1. Potera, Carol


No level of lead is safe, although evidence for routine screening is lacking.


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The U.S. Preventive Services Task Force (USPSTF) has concluded that "current evidence is insufficient to assess the balance of benefits and harms" of routine screening for elevated blood lead levels in asymptomatic children and pregnant women. Accordingly, the task force's new recommendation on screening is a grade of "I," meaning insufficient evidence one way or the other. This updates its 2006 recommendation of "D," which was meant to discourage routine screening of asymptomatic children one to five years old at average risk and asymptomatic pregnant women.

Figure. Three-year-o... - Click to enlarge in new window Three-year-old Angely Nunez watches as Lauren Frazer, a nurse at Connecticut Children's Primary Care Center in Hartford, applies a topical anesthetic before a blood draw to check lead levels. Photo by Tony Bacewicz.

The "I" grade does not mean that screening is unnecessary or should not be offered. Instead, it acknowledges that evidence is lacking to definitively recommended for or against screening. This new grade also highlights knowledge gaps and areas for further study. Overall, there is universal agreement that no level of lead in blood is safe, and more policies are needed to protect children from lead exposure.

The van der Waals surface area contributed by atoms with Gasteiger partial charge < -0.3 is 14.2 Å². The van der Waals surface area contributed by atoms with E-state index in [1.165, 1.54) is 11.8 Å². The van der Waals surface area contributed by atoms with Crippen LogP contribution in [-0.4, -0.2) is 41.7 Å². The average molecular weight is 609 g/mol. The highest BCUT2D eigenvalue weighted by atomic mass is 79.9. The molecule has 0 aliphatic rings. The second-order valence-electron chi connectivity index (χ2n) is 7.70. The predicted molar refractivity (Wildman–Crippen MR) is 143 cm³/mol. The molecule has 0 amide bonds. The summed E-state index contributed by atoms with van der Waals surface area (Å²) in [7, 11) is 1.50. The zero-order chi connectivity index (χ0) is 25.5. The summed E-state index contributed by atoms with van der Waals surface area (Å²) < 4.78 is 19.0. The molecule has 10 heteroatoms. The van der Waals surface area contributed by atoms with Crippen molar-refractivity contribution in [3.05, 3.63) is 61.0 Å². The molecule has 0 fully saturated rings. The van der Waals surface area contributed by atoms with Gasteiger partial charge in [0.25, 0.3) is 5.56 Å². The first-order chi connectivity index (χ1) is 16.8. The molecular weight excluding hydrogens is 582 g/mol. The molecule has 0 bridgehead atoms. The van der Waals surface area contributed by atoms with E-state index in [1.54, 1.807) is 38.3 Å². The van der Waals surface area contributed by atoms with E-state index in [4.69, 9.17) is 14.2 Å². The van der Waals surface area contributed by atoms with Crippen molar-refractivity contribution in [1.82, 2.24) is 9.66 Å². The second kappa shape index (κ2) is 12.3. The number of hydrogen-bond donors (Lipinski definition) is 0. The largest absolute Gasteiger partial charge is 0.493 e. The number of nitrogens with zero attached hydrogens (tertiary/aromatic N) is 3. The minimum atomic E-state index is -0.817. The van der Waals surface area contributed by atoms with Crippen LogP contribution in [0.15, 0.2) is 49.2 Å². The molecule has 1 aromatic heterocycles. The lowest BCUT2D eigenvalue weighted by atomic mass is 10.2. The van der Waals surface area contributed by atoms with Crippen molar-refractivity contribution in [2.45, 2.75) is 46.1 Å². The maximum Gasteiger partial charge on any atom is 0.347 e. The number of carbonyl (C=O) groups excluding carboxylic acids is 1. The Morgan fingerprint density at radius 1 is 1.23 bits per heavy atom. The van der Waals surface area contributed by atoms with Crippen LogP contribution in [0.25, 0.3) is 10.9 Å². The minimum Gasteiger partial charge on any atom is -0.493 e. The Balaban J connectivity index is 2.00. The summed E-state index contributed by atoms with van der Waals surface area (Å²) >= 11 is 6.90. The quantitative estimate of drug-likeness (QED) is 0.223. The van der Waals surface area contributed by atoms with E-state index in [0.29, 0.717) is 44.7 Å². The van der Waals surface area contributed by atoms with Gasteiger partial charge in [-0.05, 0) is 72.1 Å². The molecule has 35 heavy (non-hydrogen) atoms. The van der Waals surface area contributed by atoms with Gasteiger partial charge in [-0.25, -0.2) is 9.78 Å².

Since 2006, the reference level considered "elevated" in children has fallen from 10 to 5 [micro]g/dL. More sources of lead have also been identified over the years that require further study, as do methods to treat lead toxicity and improve health outcomes.


"We need more research to determine what primary care clinicians can do to help prevent and treat health problems related to lead exposure," said Alex Krist, USPSTF vice chair and professor of family medicine at Virginia Commonwealth University. "Until there is more research, those working in primary care should use their best judgment about whether or when to screen for blood levels, and all nurses should keep up to date on whether there are concerns about lead in their community."


Elevated levels of lead in the blood affect the cardiovascular, renal, and hepatic systems, and very high levels can cause death or long-term neurologic symptoms in children, says the USPSTF. Blood lead levels as low as 5 [micro]g/dL have been associated with behavioral disorders in children.-Carol Potera




U.S. Preventive Services Task Force. JAMA 2019;321(15):1502-9; Spanier AJ, et al. JAMA 2019;321(15):1464-5.